How much money will you need to save for retirement? Financial experts suggest living on about 80 percent of your pre-retirement income when you retire. Use the chart below to see how much income that could mean to you and how much you should save each month to reach that goal.
|A Basic Guide To Saving For Your Income And Age1|
|Gross yearly income before retirement||Total savings required to provide 80% of income with Social Security||Monthly savings needed if you start saving at age 25||Monthly savings needed if you start saving at age 35||Monthly savings needed if you start saving at age 45|
You Decide Where to Invest
Your contributions are invested according to your instructions, chosen from the investment options available in your plan. Usually, your plan will offer a variety of investment options, ranging from lower-risk money market funds to higher risk stock investments. These options give you quite a bit of discretion over how much risk you’re willing to take, and let you choose an investment plan that works best for you. Over time, as your priorities change, you can make adjustments to your investments to keep them in line with your needs.
You Can Take It With You
The money you save in your retirement plan is portable, meaning you keep it if you change jobs or retire. You have many choices. You can leave it right where it is, or you can roll it over into a retirement plan at your new employer. You may also roll it into an IRA, or you can withdraw the money. If you begin making withdrawals before retirement age, though, be aware that you will pay taxes and penalties on the money you withdraw.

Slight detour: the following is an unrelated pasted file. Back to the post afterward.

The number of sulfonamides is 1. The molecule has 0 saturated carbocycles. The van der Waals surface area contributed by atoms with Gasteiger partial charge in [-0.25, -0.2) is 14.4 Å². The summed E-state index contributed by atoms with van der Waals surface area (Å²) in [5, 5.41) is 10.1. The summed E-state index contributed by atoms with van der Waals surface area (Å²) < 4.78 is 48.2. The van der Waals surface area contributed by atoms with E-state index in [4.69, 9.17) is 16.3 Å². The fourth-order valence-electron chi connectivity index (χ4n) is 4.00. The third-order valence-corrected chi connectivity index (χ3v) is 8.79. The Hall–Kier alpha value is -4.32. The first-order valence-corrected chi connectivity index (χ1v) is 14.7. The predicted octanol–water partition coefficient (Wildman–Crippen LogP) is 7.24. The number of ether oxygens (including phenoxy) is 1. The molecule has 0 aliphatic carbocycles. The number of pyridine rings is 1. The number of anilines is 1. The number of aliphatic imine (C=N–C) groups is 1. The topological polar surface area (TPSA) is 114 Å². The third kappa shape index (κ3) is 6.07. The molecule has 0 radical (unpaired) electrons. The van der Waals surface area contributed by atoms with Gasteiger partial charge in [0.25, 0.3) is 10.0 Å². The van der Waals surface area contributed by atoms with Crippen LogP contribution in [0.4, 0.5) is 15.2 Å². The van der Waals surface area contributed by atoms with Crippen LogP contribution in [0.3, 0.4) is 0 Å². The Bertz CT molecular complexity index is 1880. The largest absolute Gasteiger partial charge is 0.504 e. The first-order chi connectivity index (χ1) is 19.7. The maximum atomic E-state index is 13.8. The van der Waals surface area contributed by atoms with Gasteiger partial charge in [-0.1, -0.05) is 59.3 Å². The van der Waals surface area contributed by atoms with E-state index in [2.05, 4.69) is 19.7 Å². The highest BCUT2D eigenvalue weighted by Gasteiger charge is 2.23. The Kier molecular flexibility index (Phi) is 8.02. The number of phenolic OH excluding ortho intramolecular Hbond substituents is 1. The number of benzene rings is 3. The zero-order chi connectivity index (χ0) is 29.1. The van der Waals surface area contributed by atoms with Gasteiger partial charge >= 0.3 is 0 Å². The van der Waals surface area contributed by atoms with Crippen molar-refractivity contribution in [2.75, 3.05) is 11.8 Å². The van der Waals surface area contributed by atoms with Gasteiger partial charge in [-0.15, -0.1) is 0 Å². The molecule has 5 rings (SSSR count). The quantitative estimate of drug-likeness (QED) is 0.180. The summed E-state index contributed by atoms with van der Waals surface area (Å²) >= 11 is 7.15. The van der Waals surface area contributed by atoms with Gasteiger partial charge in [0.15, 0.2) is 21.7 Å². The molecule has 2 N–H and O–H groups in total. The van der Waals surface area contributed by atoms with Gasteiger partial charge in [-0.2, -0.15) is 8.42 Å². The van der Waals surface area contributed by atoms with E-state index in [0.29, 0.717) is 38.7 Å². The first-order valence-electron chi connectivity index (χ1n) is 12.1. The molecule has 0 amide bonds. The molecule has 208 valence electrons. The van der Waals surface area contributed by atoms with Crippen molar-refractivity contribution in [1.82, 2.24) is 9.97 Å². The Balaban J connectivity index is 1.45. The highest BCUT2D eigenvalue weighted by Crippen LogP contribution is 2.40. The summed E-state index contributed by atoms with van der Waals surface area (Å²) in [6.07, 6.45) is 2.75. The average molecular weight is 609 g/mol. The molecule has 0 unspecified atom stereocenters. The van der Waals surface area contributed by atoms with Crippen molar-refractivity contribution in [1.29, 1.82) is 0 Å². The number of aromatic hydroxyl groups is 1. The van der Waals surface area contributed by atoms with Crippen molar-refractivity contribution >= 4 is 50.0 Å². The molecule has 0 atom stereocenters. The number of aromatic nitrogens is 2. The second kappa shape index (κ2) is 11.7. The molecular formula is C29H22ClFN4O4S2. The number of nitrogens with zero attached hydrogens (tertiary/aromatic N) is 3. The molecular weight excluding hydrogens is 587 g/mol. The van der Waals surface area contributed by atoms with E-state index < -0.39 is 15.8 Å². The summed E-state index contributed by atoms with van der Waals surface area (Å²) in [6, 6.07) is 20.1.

1 Calculations assume the participant plans to retire at age 65 with a life expectancy of 86. The assumed annual rate of return on investments is 8 percent and the assumed inflation rate is 3 percent. This example is hypothetical and for illustrative purposes only and is not indicative of the performance of any specific investment. Investment return and principal values will fluctuate so your investment, when redeemed, may be worth more or less that its original cost. Past performance is no guarantee of future results. Total savings requirements are calculated for a 25-year-old participant.
Investing Is Automatic
Because retirement plan contributions are automatically taken from your paycheck, you regularly invest the same dollar amount regardless of fluctuations in market prices. In effect, your plan automatically practices dollar cost averaging, a simple and effective approach to investing. When the price of a fund rises, you’ll buy fewer shares, and when the price dips, you’ll buy more.
While dollar-cost averaging does not ensure a profit or protect against loss in declining markets, it takes the emotion out of investing and can help lower your average cost-per-share in the long run. Consider the following example:
|Dollar-Cost Averaging At Work|
|Month||Amount Invested||Average Share Price||Number of Shares Purchased|
|$1,200||$16 (avg. price)||94.25 shares|
|Average cost per share = $12.73 ($1,200 investment ÷ 94.25 shares)|
This example is hypothetical and for illustrative purposes only and is not indicative of the performance of any specific investment. Past performance is no guarantee of future results. Systematic investing does not ensure a profit or protect against a loss in declining markets.